As I was driving home from work recently, I heard a new song on the radio. Encouraged by the driving beat and engaging tune, I turned up the volume, only to be sorely disappointed. At least every fourth word, or so it seemed, was deleted or bleeped. As near as I could make out, it was typical "gangsta" fare: guns, bitches, 187s, and their interplay in the life of the rapper.
Changing stations, I questioned why a radio station would play a song so riddled with expletives that the need to censor it rendered the end result a disjointed cacophony of bleeps. It seemed that a good program director could simply dig deep and find the intestinal fortitude to refrain from allowing the song air play.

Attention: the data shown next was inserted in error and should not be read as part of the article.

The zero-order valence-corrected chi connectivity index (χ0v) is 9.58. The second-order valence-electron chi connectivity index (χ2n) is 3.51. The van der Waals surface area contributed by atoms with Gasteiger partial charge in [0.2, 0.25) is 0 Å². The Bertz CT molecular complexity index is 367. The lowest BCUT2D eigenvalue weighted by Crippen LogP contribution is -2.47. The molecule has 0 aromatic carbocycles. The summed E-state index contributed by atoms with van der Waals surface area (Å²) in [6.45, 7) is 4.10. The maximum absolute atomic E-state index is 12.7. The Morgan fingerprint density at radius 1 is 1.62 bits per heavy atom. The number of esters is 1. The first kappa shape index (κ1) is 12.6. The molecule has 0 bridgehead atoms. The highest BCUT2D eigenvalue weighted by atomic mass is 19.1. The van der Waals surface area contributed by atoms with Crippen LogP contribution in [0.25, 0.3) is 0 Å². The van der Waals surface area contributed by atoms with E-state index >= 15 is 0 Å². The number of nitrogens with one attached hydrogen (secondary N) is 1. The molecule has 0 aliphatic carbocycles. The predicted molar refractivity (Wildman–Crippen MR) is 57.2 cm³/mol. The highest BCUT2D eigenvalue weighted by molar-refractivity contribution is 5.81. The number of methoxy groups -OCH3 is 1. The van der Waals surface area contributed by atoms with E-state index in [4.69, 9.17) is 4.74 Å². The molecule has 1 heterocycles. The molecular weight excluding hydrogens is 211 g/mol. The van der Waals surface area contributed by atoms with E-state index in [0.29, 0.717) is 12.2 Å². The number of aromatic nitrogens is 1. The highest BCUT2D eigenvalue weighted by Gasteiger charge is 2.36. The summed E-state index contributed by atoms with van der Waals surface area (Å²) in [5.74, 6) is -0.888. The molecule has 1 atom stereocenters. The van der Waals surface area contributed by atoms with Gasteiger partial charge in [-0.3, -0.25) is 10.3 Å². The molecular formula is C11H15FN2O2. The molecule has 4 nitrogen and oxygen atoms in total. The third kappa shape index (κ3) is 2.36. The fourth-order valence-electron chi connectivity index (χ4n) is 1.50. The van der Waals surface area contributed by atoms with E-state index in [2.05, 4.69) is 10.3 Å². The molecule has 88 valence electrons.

A mid-twentysomething black woman, I’ve been an unabashed fan of rap music since its infancy. I’ve listened to it evolve, winding its way into our collective consciousness from the fringes of a young black subculture to its present status as an entrenched feature of American popular culture.
I’ve watched rap grow as an expression form. With a creativity reminiscent of the best pioneering blues and jazz artists, the best rap musicians have pronounced, proclaimed, provoked, and entertained my generation for more than a decade.
As recent media focus shifted to gangsta rap and its impact on the culture, I recalled being in college and listening to the underground debut album of a young group based outside of Los Angeles. I was compelled by the uncompromising lyrics and hard core baseline; I listened as much for the sociology as for its value as a dance track.